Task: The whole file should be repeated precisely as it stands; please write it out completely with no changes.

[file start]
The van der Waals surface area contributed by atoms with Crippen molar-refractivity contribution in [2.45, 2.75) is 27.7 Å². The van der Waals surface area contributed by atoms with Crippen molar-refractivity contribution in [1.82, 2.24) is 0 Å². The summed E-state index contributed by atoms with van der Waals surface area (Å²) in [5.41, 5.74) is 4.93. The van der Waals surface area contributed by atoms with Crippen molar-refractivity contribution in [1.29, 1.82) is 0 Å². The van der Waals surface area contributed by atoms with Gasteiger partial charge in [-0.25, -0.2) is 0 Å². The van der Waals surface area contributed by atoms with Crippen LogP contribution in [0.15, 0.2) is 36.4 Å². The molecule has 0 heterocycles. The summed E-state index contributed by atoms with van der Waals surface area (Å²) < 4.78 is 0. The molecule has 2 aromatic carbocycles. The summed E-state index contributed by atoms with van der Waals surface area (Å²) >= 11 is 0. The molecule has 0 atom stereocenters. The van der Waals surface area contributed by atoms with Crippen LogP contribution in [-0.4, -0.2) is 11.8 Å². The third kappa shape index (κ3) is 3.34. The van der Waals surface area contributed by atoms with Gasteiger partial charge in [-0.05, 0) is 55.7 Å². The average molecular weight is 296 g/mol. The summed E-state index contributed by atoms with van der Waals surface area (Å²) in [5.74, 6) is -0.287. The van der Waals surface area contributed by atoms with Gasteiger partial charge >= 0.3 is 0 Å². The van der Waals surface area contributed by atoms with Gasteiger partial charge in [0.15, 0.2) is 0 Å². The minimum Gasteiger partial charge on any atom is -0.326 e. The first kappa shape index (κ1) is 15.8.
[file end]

The van der Waals surface area contributed by atoms with Crippen molar-refractivity contribution in [2.45, 2.75) is 27.7 Å². The van der Waals surface area contributed by atoms with Crippen molar-refractivity contribution in [1.82, 2.24) is 0 Å². The summed E-state index contributed by atoms with van der Waals surface area (Å²) in [5.41, 5.74) is 4.93. The van der Waals surface area contributed by atoms with Crippen molar-refractivity contribution in [1.29, 1.82) is 0 Å². The van der Waals surface area contributed by atoms with Gasteiger partial charge in [-0.25, -0.2) is 0 Å². The van der Waals surface area contributed by atoms with Crippen LogP contribution in [0.15, 0.2) is 36.4 Å². The molecule has 0 heterocycles. The summed E-state index contributed by atoms with van der Waals surface area (Å²) < 4.78 is 0. The molecule has 2 aromatic carbocycles. The summed E-state index contributed by atoms with van der Waals surface area (Å²) >= 11 is 0. The molecule has 0 atom stereocenters. The van der Waals surface area contributed by atoms with Crippen LogP contribution in [-0.4, -0.2) is 11.8 Å². The third kappa shape index (κ3) is 3.34. The van der Waals surface area contributed by atoms with Gasteiger partial charge in [-0.05, 0) is 55.7 Å². The average molecular weight is 296 g/mol. The summed E-state index contributed by atoms with van der Waals surface area (Å²) in [5.74, 6) is -0.287. The van der Waals surface area contributed by atoms with Gasteiger partial charge >= 0.3 is 0 Å². The van der Waals surface area contributed by atoms with Gasteiger partial charge in [0.15, 0.2) is 0 Å². The minimum Gasteiger partial charge on any atom is -0.326 e. The first kappa shape index (κ1) is 15.8.